FELL= (adjetive) Of an inhumanly cruel nature, fierce.

CLUTCH= A claw or talon in the act of grasping. This stanza begins with another metaphor, comparing circumstance to a creature with a deadly grip (fell clutch). The poet is describing someone who has had a hard life. They have encountered many troubles and circumstances, but have never given up pushing through them. After their life has been beaten down, they are still strong and hopeful.

WINCE= /wɪns/ To shrink or start involuntarily, as in pain or distress; flinch.

BLUDGEONINGS= Beatings of chance. Chance strikes him repeatedly, over and over. "Bludgeoning" has the definition of beating or forcing down. Henley is implying that someone has been beaten down, but they are still capable and full of endurance to conquer the troubles of the life ahead of them.

FATE= Destiny, the supposed force, principle, or power that predetermines events.

BLOODY= Stained with blood.

UNBOWED= Not subdued; unyielding.

BEYOND= /bɪjɒnd/ (as a preposition, followed by a noun) Further away than this place of wrath and tears. Henley suggests that there is more.

WRATH= /rɒθ/ Anger, fury. The "place of wrath and tears" of which Henley writes is the world we live in, the place where we are the prey of circumstance and the prisoners of chance. It's also refering to life as "this vale of tears".

LOOM= (Figurative) Come close in a menacing way.

BUT (=only) THE HORROR OF THE SHADE= It's a poetic expression for Death. And death could not possibly worry him, being an end to "wrath and tears"; death is merely an end to suffering for our speaker.

MENACE= /menɪs/ A threat. 'The menace of the years' is the expiration of our worldly time, the end of which would mark the beginning of the journey.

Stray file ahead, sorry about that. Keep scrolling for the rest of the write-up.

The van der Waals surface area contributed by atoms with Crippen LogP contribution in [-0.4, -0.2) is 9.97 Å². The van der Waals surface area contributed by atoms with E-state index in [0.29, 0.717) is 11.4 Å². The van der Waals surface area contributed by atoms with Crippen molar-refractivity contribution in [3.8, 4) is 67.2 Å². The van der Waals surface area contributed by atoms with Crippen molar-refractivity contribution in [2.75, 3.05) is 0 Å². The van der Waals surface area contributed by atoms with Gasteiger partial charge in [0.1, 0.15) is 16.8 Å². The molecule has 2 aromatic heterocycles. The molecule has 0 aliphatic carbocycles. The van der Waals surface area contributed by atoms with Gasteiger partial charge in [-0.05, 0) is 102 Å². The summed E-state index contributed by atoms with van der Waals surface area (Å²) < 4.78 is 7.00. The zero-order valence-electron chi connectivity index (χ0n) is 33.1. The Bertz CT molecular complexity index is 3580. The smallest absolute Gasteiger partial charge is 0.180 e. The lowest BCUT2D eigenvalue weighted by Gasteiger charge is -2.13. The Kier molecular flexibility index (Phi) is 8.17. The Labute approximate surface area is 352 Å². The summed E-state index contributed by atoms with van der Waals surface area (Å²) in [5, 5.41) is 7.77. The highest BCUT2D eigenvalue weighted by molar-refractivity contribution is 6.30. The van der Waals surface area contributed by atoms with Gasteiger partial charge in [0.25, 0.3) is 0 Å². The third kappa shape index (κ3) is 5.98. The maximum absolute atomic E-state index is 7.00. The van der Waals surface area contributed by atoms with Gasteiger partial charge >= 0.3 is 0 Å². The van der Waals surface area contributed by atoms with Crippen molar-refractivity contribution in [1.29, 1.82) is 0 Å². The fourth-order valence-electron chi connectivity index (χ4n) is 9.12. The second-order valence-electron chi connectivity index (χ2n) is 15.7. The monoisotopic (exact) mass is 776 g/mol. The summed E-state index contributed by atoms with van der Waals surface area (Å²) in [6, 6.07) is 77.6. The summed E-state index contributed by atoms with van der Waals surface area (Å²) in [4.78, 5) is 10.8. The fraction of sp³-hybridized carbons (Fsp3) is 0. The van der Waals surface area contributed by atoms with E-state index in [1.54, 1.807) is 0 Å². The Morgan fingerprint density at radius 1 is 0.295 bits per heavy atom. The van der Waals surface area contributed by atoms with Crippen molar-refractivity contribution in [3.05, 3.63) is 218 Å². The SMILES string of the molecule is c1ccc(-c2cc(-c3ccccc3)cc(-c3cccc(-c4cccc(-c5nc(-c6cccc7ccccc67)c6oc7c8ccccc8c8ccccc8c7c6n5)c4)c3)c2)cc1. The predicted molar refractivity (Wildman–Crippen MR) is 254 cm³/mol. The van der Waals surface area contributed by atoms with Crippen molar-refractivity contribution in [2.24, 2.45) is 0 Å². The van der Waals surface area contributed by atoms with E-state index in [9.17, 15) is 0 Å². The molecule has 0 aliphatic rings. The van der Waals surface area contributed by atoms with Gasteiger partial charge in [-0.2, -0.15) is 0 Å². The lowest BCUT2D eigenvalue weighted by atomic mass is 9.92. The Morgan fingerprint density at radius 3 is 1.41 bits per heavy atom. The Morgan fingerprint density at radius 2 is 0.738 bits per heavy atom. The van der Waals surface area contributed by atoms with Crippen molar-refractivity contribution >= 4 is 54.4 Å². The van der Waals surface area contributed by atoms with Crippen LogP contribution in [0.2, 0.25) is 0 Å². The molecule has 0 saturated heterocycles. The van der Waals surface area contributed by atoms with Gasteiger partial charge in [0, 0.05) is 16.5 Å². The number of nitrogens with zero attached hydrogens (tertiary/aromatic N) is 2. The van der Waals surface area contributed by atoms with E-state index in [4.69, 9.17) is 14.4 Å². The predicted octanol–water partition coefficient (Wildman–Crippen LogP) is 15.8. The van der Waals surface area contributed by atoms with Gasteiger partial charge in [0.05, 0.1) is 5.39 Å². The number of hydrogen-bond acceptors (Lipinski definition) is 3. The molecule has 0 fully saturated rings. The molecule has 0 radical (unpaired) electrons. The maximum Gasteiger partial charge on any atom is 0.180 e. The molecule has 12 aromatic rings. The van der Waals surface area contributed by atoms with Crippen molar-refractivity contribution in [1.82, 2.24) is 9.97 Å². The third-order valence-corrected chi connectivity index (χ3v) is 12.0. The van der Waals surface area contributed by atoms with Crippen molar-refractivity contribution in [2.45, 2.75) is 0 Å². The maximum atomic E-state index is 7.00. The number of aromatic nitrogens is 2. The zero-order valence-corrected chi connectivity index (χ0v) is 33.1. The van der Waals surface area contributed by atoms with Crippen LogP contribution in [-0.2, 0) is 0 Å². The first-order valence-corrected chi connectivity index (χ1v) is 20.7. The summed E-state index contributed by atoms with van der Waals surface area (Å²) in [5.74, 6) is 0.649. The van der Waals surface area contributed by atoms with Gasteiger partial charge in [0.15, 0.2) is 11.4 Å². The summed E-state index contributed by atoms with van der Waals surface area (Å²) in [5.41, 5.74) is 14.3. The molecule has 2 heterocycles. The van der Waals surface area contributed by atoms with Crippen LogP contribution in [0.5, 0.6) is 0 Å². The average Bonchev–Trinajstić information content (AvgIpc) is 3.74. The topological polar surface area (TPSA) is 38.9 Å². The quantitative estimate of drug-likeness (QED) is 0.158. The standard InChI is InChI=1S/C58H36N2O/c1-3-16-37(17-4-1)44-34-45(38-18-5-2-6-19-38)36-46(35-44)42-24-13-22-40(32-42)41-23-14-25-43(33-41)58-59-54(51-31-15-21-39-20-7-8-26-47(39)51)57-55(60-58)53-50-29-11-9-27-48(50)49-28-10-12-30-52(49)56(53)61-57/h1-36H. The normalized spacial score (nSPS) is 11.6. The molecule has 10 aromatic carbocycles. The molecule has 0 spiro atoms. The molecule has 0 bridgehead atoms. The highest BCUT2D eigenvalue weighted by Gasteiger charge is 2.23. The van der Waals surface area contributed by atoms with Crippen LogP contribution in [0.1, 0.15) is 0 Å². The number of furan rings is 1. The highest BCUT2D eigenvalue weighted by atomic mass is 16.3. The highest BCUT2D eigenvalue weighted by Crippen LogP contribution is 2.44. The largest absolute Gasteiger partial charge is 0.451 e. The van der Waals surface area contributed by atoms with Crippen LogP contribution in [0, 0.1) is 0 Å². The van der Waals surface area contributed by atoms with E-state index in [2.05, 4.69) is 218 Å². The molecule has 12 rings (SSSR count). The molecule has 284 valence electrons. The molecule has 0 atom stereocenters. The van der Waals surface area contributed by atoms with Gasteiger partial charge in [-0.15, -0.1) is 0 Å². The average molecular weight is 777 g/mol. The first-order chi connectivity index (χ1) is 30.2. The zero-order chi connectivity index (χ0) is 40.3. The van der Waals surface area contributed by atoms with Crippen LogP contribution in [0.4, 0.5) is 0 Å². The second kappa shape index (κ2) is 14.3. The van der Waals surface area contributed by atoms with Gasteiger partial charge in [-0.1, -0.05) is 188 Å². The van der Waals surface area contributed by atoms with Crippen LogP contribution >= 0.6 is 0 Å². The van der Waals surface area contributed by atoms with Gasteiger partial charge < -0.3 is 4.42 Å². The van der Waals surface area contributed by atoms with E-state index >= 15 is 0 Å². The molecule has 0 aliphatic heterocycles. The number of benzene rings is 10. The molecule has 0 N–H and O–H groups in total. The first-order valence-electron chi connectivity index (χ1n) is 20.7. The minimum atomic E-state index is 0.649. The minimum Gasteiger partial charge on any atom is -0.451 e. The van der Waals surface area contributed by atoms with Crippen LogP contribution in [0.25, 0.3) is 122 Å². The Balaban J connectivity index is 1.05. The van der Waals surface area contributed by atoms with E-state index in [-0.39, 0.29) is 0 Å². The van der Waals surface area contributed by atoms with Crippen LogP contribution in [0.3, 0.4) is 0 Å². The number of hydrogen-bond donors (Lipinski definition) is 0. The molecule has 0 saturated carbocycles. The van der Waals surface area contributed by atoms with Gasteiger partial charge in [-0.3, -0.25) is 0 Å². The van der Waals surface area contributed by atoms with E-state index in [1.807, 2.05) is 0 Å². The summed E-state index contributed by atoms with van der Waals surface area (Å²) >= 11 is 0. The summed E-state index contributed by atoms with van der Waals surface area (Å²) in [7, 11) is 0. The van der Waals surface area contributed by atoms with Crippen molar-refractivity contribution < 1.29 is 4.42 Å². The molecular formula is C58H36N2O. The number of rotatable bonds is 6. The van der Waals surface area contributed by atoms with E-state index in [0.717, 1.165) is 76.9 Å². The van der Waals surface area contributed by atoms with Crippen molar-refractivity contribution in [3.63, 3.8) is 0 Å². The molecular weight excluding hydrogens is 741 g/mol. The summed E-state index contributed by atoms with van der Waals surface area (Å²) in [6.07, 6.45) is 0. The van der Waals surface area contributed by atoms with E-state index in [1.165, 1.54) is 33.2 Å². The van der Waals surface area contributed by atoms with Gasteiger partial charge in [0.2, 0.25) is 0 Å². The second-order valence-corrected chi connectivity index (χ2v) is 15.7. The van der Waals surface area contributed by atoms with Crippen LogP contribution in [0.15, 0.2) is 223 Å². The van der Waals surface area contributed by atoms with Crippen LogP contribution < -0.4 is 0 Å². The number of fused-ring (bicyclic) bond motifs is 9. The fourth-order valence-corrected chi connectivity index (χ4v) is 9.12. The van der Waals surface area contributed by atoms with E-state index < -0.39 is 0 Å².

UNAFRAID= Not scared, not frightened. Henley holds defiantly that this imminent end "finds, and shall find him unafraid." This disregard for fear is a declaration of acceptance of all that will come after death.

STRAIT=  (Archaic) Narrow; difficult. This line is strongly associated with Christian ideas and images. "It matters not how strait the gate" contains a direct biblical allusion: "Strait is the gate, and narrow is the way, which leadeth unto life, and few there be that find it" (Matthew 7:13-14).

SCROLL= A roll of parchment, paper, etc., usually inscribed with writing. (see picture)

THE CAPTAIN OF MY SOUL= The captain of the immortal part of us. These words are basically interpreting how a person is the controller of his own life. Whatever he encounters in life, or whatever life throws at him, he is the "the master of his fate, the captain of his soul"; he can manage his own life, he is his own god, guide and judge.

While imprisoned on Robben Island Prison, where he was incarcerated for 27 years, Nelson Mandela (who later served as President of South Africa, and won the Nobel Peace Prize) recited the poem to himself and other prisoners as a way to bolster their spirits, and motivate them to press onward. He felt empowered by the message of self mastery.

© Angel Castaño 2008 Salamanca / Poole - free videos to learn real English online || InfoPrivacyTerms of useContactAbout